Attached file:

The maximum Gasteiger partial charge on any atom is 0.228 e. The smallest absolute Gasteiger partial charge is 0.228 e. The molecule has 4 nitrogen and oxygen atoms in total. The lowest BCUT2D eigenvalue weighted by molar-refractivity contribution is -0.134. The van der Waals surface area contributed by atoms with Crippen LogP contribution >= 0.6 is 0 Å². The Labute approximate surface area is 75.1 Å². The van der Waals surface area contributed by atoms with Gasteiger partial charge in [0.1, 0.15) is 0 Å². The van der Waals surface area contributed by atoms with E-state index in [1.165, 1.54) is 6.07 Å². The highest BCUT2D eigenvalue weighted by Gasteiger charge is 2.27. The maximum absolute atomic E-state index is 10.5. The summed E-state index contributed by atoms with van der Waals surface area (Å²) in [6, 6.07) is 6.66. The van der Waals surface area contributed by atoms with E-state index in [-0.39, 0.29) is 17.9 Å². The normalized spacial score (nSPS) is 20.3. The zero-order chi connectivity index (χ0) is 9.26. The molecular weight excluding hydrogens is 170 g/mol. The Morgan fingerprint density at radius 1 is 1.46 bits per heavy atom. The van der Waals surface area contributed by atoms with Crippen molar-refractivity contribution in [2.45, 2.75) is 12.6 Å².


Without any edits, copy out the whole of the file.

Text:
The maximum Gasteiger partial charge on any atom is 0.228 e. The smallest absolute Gasteiger partial charge is 0.228 e. The molecule has 4 nitrogen and oxygen atoms in total. The lowest BCUT2D eigenvalue weighted by molar-refractivity contribution is -0.134. The van der Waals surface area contributed by atoms with Crippen LogP contribution >= 0.6 is 0 Å². The Labute approximate surface area is 75.1 Å². The van der Waals surface area contributed by atoms with Gasteiger partial charge in [0.1, 0.15) is 0 Å². The van der Waals surface area contributed by atoms with E-state index in [1.165, 1.54) is 6.07 Å². The highest BCUT2D eigenvalue weighted by Gasteiger charge is 2.27. The maximum absolute atomic E-state index is 10.5. The summed E-state index contributed by atoms with van der Waals surface area (Å²) in [6, 6.07) is 6.66. The van der Waals surface area contributed by atoms with E-state index in [-0.39, 0.29) is 17.9 Å². The normalized spacial score (nSPS) is 20.3. The zero-order chi connectivity index (χ0) is 9.26. The molecular weight excluding hydrogens is 170 g/mol. The Morgan fingerprint density at radius 1 is 1.46 bits per heavy atom. The van der Waals surface area contributed by atoms with Crippen molar-refractivity contribution in [2.45, 2.75) is 12.6 Å².